Destructive Myths and Stereotypes
Destructive Myths and Stereotypes
Counselors need to be aware of the numerous myths and stereotypes that our society tolerates and sometimes promotes even though they are inaccurate and can be destructive. Such awareness enables counselors to check out their own belief systems and help work with their lesbian clients on issues specific to their sexual orientation.
One set of myths is that lesbians hate men, that they are afraid of men, or that they want to be men. The truth of the matter is that a small number of lesbians may hate men, but so do some heterosexual women. A small number may be afraid of men (as are some heterosexual women) and often for good reasons (e.g., rape, sexual abuse, physical violence, sexism). It can certainly be said that many lesbians and many heterosexual women want the same power that men have by virtue of having been born male. Most lesbians do not hate men; they are not afraid of men, nor do they want to be men. Likewise, the idea that all lesbians are masculine or “butch” is not true.
Another myth is that lesbians do not have stable relationships and are either particularly loath or anxious to form committed relationships. A number of younger lesbians engage in serial dating and are not monogamous. Like their straight counterparts, some might be judged promiscuous, but it is more accurate to see them as following the mores of their peers and their generation’s culture Conversely, a myth exists that lesbians form committed relationships instantly and stay together as long as they possibly can. Again like heterosexual women, some lesbians may form lasting committed relationships too soon for their own good, whereas others may not.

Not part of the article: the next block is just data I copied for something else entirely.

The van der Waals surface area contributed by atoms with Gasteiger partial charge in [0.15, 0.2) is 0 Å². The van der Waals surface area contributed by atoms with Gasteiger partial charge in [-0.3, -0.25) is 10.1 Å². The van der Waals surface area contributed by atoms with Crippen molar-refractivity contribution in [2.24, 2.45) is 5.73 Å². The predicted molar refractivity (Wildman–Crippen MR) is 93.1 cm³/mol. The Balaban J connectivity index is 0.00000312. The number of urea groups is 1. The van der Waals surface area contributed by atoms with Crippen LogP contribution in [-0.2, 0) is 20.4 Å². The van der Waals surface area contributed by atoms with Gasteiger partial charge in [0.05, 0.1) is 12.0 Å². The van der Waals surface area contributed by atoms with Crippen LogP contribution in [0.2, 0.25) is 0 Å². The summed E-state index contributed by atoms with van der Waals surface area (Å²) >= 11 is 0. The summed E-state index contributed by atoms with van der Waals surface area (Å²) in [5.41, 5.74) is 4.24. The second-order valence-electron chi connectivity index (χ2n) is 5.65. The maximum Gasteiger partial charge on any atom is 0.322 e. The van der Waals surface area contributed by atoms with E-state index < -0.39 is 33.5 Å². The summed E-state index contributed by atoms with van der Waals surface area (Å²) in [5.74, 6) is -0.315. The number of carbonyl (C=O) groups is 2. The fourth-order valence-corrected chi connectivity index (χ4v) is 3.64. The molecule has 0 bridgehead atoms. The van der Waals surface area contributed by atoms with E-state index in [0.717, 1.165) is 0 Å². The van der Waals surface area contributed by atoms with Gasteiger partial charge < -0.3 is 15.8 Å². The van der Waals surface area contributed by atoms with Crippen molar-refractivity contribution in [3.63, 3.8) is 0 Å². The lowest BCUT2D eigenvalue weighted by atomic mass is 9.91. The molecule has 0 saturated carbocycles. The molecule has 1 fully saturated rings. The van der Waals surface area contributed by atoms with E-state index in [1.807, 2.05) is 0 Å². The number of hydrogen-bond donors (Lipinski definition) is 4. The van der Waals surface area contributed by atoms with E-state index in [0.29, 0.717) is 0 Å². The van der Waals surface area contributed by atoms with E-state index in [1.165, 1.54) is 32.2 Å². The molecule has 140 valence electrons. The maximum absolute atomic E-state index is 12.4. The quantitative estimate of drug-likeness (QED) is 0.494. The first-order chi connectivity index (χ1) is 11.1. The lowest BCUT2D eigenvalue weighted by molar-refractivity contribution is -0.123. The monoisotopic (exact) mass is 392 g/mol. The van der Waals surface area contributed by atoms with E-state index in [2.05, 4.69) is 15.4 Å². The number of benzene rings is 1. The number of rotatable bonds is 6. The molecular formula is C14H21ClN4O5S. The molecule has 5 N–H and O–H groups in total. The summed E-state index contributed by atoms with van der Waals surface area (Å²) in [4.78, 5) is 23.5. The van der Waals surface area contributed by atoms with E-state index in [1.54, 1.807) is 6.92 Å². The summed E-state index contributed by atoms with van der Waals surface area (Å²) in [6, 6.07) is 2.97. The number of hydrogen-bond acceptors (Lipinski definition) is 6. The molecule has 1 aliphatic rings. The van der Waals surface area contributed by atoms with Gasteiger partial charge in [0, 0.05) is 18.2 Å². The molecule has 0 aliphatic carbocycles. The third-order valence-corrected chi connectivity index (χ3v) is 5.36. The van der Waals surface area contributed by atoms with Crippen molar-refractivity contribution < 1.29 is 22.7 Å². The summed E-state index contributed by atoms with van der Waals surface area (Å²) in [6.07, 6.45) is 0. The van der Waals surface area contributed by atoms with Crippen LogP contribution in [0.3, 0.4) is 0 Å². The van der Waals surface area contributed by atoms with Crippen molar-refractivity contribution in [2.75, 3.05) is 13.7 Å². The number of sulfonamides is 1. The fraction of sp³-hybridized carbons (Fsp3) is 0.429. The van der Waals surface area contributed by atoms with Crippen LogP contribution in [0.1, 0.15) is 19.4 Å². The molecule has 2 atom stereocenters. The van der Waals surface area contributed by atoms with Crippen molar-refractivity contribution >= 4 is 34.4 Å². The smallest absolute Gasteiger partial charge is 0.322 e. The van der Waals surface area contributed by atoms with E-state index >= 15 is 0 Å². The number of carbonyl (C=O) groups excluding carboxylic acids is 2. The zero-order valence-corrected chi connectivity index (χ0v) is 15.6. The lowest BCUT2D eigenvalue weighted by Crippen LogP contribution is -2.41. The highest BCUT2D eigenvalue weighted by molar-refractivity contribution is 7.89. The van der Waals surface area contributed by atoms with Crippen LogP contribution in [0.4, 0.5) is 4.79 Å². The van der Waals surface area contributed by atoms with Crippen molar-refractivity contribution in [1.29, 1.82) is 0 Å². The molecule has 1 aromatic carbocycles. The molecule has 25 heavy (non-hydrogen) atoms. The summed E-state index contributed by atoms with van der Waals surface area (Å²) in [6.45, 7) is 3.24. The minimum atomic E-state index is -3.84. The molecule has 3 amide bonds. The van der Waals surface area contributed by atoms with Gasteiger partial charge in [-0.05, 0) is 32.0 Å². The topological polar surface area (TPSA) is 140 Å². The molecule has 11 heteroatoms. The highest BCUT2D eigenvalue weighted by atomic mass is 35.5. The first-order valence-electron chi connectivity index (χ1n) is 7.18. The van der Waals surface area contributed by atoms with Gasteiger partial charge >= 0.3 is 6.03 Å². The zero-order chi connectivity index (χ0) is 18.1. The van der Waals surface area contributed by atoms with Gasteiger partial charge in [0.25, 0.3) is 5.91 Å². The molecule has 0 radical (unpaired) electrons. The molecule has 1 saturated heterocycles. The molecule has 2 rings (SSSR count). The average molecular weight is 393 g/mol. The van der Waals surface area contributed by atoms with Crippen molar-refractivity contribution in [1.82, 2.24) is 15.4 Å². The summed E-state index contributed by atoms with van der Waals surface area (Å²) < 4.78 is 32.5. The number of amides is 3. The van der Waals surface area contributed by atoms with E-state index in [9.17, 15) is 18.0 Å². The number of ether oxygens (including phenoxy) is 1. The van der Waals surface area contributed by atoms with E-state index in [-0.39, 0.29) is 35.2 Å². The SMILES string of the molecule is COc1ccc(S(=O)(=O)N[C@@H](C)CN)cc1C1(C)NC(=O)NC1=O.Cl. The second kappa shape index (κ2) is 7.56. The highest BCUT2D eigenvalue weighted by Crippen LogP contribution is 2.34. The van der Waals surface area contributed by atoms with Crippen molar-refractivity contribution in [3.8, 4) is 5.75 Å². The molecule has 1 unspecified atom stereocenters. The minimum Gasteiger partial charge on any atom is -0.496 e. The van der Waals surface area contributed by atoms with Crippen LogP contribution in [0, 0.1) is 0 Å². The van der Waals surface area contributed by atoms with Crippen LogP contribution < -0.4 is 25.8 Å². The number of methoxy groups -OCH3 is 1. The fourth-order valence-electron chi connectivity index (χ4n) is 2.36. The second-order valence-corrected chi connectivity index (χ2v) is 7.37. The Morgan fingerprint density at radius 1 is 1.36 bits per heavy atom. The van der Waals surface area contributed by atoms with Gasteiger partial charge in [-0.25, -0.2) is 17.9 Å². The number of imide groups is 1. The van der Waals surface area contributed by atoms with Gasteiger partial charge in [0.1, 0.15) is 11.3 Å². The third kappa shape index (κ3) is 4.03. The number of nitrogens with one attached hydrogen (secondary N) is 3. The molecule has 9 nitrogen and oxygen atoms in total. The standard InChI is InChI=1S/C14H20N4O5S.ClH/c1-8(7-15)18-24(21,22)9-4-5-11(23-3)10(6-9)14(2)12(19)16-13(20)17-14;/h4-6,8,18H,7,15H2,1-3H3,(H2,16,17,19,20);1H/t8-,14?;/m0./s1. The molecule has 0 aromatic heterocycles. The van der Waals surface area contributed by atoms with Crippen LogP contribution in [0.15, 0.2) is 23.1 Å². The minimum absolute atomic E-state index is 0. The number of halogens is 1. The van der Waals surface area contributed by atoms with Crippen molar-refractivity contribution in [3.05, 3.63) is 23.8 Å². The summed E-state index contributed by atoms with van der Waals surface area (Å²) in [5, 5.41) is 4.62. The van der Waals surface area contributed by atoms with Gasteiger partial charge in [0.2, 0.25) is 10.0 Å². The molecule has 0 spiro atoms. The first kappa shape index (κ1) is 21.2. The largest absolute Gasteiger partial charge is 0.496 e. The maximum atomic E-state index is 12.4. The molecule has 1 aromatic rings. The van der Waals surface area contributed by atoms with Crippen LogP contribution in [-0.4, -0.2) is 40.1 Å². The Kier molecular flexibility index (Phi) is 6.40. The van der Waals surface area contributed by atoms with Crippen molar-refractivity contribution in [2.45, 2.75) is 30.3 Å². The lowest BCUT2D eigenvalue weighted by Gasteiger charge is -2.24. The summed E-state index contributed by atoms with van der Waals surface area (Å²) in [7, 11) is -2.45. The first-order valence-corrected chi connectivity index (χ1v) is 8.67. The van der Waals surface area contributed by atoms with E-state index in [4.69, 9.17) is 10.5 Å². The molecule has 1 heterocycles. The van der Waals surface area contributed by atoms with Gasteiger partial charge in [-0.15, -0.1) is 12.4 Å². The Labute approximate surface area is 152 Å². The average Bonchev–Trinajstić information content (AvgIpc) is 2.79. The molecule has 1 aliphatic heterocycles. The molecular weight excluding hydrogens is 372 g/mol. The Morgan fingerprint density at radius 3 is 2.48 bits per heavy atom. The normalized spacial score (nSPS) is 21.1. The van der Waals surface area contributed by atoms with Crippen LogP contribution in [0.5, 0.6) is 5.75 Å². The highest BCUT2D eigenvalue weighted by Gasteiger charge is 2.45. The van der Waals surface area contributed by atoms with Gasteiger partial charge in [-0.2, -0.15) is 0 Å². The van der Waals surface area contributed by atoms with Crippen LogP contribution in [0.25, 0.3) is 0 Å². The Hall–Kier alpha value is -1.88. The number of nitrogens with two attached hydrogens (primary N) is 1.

A pervasive myth to consider is that life as a lesbian is only—or predominantly—about being sexual or that a lesbian identity is purely a sexual identity. Although being lesbian most certainly is about being sexually attracted to other women, many lesbians also talk about the power and importance of their emotional and affectional feelings and attractions for other women.
Common myths also suggest that there is a sexual cause for lesbianism, such as having had bad sexual relationships with men, or having been sexually abused by men, or not being sufficiently sexually attractive to men.
An offshoot myth is that lesbians are sexual predators, that they are always looking to seduce one another and heterosexual women. This myth strains credulity since women are not known to be sexual predators and indeed receive strong messages from our society discouraging sexual aggression.
One other set of myths that needs to be challenged relates to the idea that sexual orientation is a matter of choice. These myths merit some discussion here, although a fuller treatment is provided in chapter 1. It is true that lesbians can change their sexual behavior. Many women who eventually self-identify as lesbians live for years behaving as heterosexuals. They may take husbands and have and raise children. Despite appearances, however, they cannot always be said to have changed their sexual orientation. Two related myths are (1) that lesbians would prefer to be heterosexual and would, in fact, choose to change their sexual orientation if they could, and (2) that sexual orientation is caused by a hormonal imbalance and could be changed by taking the right hormones.
What is important about the myths are the underlying assumptions—that heterosexuality is superior to homosexuality: more moral, healthier, and more natural. These beliefs can make life in recovery harder to negotiate.